Boy Unerased

Garrard Conley fought the ex-gay movement and found the courage to forgive

Name: Garrard Conley, 34

Who He Is: Writer, activist

Conley’s memoir Boy Erased, about the abuse he suffered at the misnamed conversion therapy group, Love In Action, was turned into a movie in 2018 by Joel Edgerton starring Nicole Kidman and Lucas Hedges. The son of a Baptist minister, Conley spent years struggling to reconcile his sexuality with his faith. At college, Conley found himself outed to his parents, who sent him to the unethical organization for a “cure.” After two weeks of the abusive “therapy,” Conley convinced his mother to withdraw him from the program.

Why We’re Proud: Not content to watch his bestselling memoir turned into a major motion picture, Conley used his newfound profile to educate the public about the abusive practice of conversion therapy. To coincide with the release of the film of Boy Erased, Conley launched his own podcast. “Unerased” deals with survivor stories–and those who did not make it out. Perhaps most impressively, Conley also includes interviews with the founder of Love In Action, John Smid, showing the power of love and forgiveness. Smid was Conley’s primary abuser during his stay at Love In Action; he has since apologized…and come out of the closet himself.

As Conley told Queerty:

I was so on the edge, and I had so many feelings: self-hatred, hatred for everyone. I just wanted the universe to explode or something. I was so mad. And I just thought, what’s the easiest way out of this? How do I get out of this moment? And the answer was to intellectualize it and to figure out what the [email protected] happened.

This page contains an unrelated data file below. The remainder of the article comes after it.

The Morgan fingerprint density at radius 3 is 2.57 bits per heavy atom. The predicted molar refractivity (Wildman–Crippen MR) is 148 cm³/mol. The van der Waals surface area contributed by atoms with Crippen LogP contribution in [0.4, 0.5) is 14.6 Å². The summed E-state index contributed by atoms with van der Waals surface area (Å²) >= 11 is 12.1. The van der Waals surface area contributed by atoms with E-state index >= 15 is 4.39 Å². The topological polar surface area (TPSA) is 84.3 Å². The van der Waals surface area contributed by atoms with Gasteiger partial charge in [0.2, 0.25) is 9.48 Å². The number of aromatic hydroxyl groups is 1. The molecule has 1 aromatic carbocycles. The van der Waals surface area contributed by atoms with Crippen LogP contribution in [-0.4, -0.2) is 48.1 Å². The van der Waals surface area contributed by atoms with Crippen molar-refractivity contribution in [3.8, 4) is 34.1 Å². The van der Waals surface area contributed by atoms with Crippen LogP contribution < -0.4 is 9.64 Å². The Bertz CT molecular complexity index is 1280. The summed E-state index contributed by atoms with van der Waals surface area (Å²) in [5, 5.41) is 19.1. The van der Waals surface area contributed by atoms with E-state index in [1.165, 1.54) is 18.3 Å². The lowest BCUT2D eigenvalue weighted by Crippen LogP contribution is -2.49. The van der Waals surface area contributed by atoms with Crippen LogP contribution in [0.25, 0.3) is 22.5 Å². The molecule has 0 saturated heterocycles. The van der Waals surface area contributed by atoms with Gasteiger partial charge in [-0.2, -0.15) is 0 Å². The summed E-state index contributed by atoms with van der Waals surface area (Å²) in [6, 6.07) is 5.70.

And the only way you do that is to not hate them. Because if you hate them, you’ll never see what happened. You’ll never understand the movement. And let me say, I am in it to end this. Not only that but to really show how this is a part of a much larger spectrum of bigotry in the country. What you went through, too. And I want to win it so badly, that I will do anything to make sure that happens. And one of those things is to properly understand why somebody like John Smid did what he did.

There’s no other way. If you just hate, you’ll never see the real evil.

Conley continues speaking in churches and schools to share his story and to help prevent others from suffering what he did. In 2019 alone he’s addressed Southern Utah University, Equality Utah, several venues in Germany and Switzerland, and given a keynote address at the Iowa Safe Schools conference.

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Squinting on the red carpet: final edition

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What should Pride look like at 100?

At 100, I hope stories like mine will be a thing of the past. When we write about conversion therapy, we’ll be writing historical fiction, not memoir. And in consigning this horrendous practice to the past, we’ll also share a deep collective memory of what we’ve suffered and triumphed over. I hope we continue to embrace other communities, and in doing so, we don’t forget the things that have shaped us into who we are.